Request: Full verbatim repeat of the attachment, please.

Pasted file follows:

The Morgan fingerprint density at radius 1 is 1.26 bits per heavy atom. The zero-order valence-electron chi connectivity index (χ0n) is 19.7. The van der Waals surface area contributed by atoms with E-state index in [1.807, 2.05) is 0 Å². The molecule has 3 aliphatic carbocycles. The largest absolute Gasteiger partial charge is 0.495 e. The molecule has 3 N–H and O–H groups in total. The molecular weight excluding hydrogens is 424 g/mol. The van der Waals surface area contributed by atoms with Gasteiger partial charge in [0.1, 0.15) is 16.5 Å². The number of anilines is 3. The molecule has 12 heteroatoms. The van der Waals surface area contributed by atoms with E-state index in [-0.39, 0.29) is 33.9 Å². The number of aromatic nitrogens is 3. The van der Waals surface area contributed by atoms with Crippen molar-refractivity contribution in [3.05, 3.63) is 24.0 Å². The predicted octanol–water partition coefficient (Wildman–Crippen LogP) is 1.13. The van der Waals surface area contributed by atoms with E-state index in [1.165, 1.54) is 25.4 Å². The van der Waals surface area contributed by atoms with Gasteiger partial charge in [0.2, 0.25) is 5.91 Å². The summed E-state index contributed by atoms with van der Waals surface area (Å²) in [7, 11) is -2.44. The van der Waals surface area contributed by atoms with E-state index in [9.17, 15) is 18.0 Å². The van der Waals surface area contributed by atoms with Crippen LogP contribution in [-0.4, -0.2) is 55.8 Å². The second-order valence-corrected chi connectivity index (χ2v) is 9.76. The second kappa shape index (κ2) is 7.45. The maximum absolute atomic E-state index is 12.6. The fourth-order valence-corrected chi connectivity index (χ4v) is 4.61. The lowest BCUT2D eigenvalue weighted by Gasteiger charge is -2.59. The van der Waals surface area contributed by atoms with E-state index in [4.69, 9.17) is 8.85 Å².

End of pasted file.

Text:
The Morgan fingerprint density at radius 1 is 1.26 bits per heavy atom. The zero-order valence-electron chi connectivity index (χ0n) is 19.7. The van der Waals surface area contributed by atoms with E-state index in [1.807, 2.05) is 0 Å². The molecule has 3 aliphatic carbocycles. The largest absolute Gasteiger partial charge is 0.495 e. The molecule has 3 N–H and O–H groups in total. The molecular weight excluding hydrogens is 424 g/mol. The van der Waals surface area contributed by atoms with Gasteiger partial charge in [0.1, 0.15) is 16.5 Å². The number of anilines is 3. The molecule has 12 heteroatoms. The van der Waals surface area contributed by atoms with E-state index in [-0.39, 0.29) is 33.9 Å². The number of aromatic nitrogens is 3. The van der Waals surface area contributed by atoms with Crippen molar-refractivity contribution in [3.05, 3.63) is 24.0 Å². The predicted octanol–water partition coefficient (Wildman–Crippen LogP) is 1.13. The van der Waals surface area contributed by atoms with E-state index in [1.165, 1.54) is 25.4 Å². The van der Waals surface area contributed by atoms with Gasteiger partial charge in [0.2, 0.25) is 5.91 Å². The summed E-state index contributed by atoms with van der Waals surface area (Å²) in [7, 11) is -2.44. The van der Waals surface area contributed by atoms with E-state index in [9.17, 15) is 18.0 Å². The van der Waals surface area contributed by atoms with Crippen LogP contribution in [-0.4, -0.2) is 55.8 Å². The second-order valence-corrected chi connectivity index (χ2v) is 9.76. The second kappa shape index (κ2) is 7.45. The maximum absolute atomic E-state index is 12.6. The fourth-order valence-corrected chi connectivity index (χ4v) is 4.61. The lowest BCUT2D eigenvalue weighted by Gasteiger charge is -2.59. The van der Waals surface area contributed by atoms with E-state index in [4.69, 9.17) is 8.85 Å².